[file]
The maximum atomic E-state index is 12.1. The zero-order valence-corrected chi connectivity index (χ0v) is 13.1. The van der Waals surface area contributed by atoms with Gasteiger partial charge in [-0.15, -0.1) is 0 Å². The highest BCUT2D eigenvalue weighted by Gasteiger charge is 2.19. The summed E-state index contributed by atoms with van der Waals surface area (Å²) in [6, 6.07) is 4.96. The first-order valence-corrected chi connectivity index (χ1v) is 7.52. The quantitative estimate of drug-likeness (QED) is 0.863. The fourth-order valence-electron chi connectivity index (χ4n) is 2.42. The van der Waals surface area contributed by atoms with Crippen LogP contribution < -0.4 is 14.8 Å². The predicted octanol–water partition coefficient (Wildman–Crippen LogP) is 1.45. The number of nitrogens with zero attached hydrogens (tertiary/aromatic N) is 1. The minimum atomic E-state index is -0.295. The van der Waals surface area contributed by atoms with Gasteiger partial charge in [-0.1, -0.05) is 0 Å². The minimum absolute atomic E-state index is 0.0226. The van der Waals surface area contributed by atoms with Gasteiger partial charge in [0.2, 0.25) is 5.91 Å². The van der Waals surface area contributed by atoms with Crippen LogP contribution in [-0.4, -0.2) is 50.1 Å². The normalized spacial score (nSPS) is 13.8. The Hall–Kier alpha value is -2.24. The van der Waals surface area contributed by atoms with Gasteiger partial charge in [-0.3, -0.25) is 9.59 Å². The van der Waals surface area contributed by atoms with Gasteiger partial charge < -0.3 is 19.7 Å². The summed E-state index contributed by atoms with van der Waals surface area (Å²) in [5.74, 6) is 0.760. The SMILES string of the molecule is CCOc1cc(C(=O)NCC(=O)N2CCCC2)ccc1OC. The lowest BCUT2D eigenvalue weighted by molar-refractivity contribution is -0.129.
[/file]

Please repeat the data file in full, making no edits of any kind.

The maximum atomic E-state index is 12.1. The zero-order valence-corrected chi connectivity index (χ0v) is 13.1. The van der Waals surface area contributed by atoms with Gasteiger partial charge in [-0.15, -0.1) is 0 Å². The highest BCUT2D eigenvalue weighted by Gasteiger charge is 2.19. The summed E-state index contributed by atoms with van der Waals surface area (Å²) in [6, 6.07) is 4.96. The first-order valence-corrected chi connectivity index (χ1v) is 7.52. The quantitative estimate of drug-likeness (QED) is 0.863. The fourth-order valence-electron chi connectivity index (χ4n) is 2.42. The van der Waals surface area contributed by atoms with Crippen LogP contribution < -0.4 is 14.8 Å². The predicted octanol–water partition coefficient (Wildman–Crippen LogP) is 1.45. The number of nitrogens with zero attached hydrogens (tertiary/aromatic N) is 1. The minimum atomic E-state index is -0.295. The van der Waals surface area contributed by atoms with Gasteiger partial charge in [-0.1, -0.05) is 0 Å². The minimum absolute atomic E-state index is 0.0226. The van der Waals surface area contributed by atoms with Gasteiger partial charge in [0.2, 0.25) is 5.91 Å². The van der Waals surface area contributed by atoms with Crippen LogP contribution in [-0.4, -0.2) is 50.1 Å². The normalized spacial score (nSPS) is 13.8. The Hall–Kier alpha value is -2.24. The van der Waals surface area contributed by atoms with Gasteiger partial charge in [-0.3, -0.25) is 9.59 Å². The van der Waals surface area contributed by atoms with Gasteiger partial charge < -0.3 is 19.7 Å². The summed E-state index contributed by atoms with van der Waals surface area (Å²) in [5.74, 6) is 0.760. The SMILES string of the molecule is CCOc1cc(C(=O)NCC(=O)N2CCCC2)ccc1OC. The lowest BCUT2D eigenvalue weighted by molar-refractivity contribution is -0.129.